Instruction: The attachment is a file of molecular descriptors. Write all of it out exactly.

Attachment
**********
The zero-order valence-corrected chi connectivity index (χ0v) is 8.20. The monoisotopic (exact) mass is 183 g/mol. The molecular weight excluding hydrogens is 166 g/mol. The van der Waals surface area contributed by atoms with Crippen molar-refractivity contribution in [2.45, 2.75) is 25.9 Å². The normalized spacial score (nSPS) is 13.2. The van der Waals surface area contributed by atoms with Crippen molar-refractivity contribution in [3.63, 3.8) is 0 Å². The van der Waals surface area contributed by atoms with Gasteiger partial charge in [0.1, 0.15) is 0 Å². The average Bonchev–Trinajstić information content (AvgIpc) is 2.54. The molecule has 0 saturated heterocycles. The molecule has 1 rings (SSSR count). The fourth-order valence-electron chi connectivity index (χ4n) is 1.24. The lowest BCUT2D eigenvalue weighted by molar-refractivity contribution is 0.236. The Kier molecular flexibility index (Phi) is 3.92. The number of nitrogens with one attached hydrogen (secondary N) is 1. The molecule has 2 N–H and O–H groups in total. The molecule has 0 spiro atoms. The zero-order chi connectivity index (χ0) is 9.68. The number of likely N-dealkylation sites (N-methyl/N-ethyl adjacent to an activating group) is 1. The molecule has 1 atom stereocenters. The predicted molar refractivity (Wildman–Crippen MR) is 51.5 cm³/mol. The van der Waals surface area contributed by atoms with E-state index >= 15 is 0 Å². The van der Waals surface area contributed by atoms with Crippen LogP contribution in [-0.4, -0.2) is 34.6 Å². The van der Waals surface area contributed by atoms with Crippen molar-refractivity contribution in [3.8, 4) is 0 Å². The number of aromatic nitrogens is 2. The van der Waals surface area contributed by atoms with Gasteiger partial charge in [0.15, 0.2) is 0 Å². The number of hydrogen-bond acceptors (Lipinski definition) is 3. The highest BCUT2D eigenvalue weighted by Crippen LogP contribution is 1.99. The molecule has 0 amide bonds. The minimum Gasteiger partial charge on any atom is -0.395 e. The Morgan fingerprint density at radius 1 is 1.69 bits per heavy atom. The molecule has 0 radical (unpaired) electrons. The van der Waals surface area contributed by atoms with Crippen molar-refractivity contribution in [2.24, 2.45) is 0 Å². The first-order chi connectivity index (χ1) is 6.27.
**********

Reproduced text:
The zero-order valence-corrected chi connectivity index (χ0v) is 8.20. The monoisotopic (exact) mass is 183 g/mol. The molecular weight excluding hydrogens is 166 g/mol. The van der Waals surface area contributed by atoms with Crippen molar-refractivity contribution in [2.45, 2.75) is 25.9 Å². The normalized spacial score (nSPS) is 13.2. The van der Waals surface area contributed by atoms with Crippen molar-refractivity contribution in [3.63, 3.8) is 0 Å². The van der Waals surface area contributed by atoms with Gasteiger partial charge in [0.1, 0.15) is 0 Å². The average Bonchev–Trinajstić information content (AvgIpc) is 2.54. The molecule has 0 saturated heterocycles. The molecule has 1 rings (SSSR count). The fourth-order valence-electron chi connectivity index (χ4n) is 1.24. The lowest BCUT2D eigenvalue weighted by molar-refractivity contribution is 0.236. The Kier molecular flexibility index (Phi) is 3.92. The number of nitrogens with one attached hydrogen (secondary N) is 1. The molecule has 2 N–H and O–H groups in total. The molecule has 0 spiro atoms. The zero-order chi connectivity index (χ0) is 9.68. The number of likely N-dealkylation sites (N-methyl/N-ethyl adjacent to an activating group) is 1. The molecule has 1 atom stereocenters. The predicted molar refractivity (Wildman–Crippen MR) is 51.5 cm³/mol. The van der Waals surface area contributed by atoms with E-state index >= 15 is 0 Å². The van der Waals surface area contributed by atoms with Crippen LogP contribution in [-0.4, -0.2) is 34.6 Å². The van der Waals surface area contributed by atoms with Crippen molar-refractivity contribution in [3.8, 4) is 0 Å². The number of aromatic nitrogens is 2. The van der Waals surface area contributed by atoms with Gasteiger partial charge in [0.15, 0.2) is 0 Å². The number of hydrogen-bond acceptors (Lipinski definition) is 3. The highest BCUT2D eigenvalue weighted by Crippen LogP contribution is 1.99. The molecule has 0 amide bonds. The minimum Gasteiger partial charge on any atom is -0.395 e. The Morgan fingerprint density at radius 1 is 1.69 bits per heavy atom. The molecule has 0 radical (unpaired) electrons. The van der Waals surface area contributed by atoms with Crippen molar-refractivity contribution in [2.24, 2.45) is 0 Å². The first-order chi connectivity index (χ1) is 6.27.